Off of

Off of.—“There were ten yards of the cloth before I cut this piece off of it.” Say “before I cut this piece off it,” or “from it.”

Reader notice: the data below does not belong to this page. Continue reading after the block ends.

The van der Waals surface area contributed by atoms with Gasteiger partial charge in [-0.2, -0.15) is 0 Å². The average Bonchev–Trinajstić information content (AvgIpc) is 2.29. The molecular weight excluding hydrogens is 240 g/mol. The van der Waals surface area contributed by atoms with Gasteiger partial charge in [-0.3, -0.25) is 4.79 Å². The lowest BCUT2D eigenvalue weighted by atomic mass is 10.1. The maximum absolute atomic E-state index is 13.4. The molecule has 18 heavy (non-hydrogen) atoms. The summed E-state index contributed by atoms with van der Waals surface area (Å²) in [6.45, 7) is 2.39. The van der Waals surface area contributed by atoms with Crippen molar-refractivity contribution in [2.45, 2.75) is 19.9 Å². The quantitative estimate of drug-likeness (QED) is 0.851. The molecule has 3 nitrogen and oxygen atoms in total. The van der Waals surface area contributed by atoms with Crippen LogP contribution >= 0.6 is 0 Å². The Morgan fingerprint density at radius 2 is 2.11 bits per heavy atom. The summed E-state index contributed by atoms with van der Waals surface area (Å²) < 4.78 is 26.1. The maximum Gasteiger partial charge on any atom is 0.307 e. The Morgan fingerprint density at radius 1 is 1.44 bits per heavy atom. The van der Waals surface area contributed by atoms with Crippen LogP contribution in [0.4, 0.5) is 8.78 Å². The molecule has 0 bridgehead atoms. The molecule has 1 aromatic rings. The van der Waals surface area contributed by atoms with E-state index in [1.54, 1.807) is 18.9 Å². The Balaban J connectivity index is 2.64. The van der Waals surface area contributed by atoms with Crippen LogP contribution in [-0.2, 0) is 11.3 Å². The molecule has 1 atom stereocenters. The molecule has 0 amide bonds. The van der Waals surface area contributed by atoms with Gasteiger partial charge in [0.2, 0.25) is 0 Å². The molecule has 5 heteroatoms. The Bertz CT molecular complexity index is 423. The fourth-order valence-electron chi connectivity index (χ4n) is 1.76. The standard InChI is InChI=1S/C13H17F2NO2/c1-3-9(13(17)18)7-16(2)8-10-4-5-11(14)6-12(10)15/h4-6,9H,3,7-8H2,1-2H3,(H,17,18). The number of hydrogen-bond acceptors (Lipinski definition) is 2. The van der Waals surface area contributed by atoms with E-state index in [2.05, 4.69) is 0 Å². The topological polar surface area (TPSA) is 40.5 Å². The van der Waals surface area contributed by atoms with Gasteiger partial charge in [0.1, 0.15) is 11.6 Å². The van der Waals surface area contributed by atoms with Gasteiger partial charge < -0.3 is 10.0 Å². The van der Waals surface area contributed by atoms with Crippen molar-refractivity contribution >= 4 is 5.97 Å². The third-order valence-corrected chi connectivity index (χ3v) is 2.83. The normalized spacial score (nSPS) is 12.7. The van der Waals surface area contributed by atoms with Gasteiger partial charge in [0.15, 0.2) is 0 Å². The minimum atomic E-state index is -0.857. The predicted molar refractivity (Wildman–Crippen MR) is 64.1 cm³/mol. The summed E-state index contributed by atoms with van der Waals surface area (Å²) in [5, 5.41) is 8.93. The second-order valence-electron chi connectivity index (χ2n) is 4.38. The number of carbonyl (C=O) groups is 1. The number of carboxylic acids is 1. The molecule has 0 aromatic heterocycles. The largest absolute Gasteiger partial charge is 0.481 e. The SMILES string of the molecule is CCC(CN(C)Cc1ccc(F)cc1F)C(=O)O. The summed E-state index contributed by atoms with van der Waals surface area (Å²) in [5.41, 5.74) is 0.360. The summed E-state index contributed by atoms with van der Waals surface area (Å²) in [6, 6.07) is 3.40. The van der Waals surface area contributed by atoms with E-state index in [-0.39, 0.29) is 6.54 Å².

off of : The preposition off, when noting origin and used in the sense of from is frequently followed most ungrammatically by of. No well educated person would say “I got these eggs off of Farmer Jones,” nor would they “buy a steak off of the butcher” but “of” or “from” him. Off should not be used of a person, where from would suffice. You take a book from, not off, your friend; who may take it off a shelf. You do not even, in correct speech, take a contagious disease off him, as though it were something visible and tangible, and were bodily removed from his person.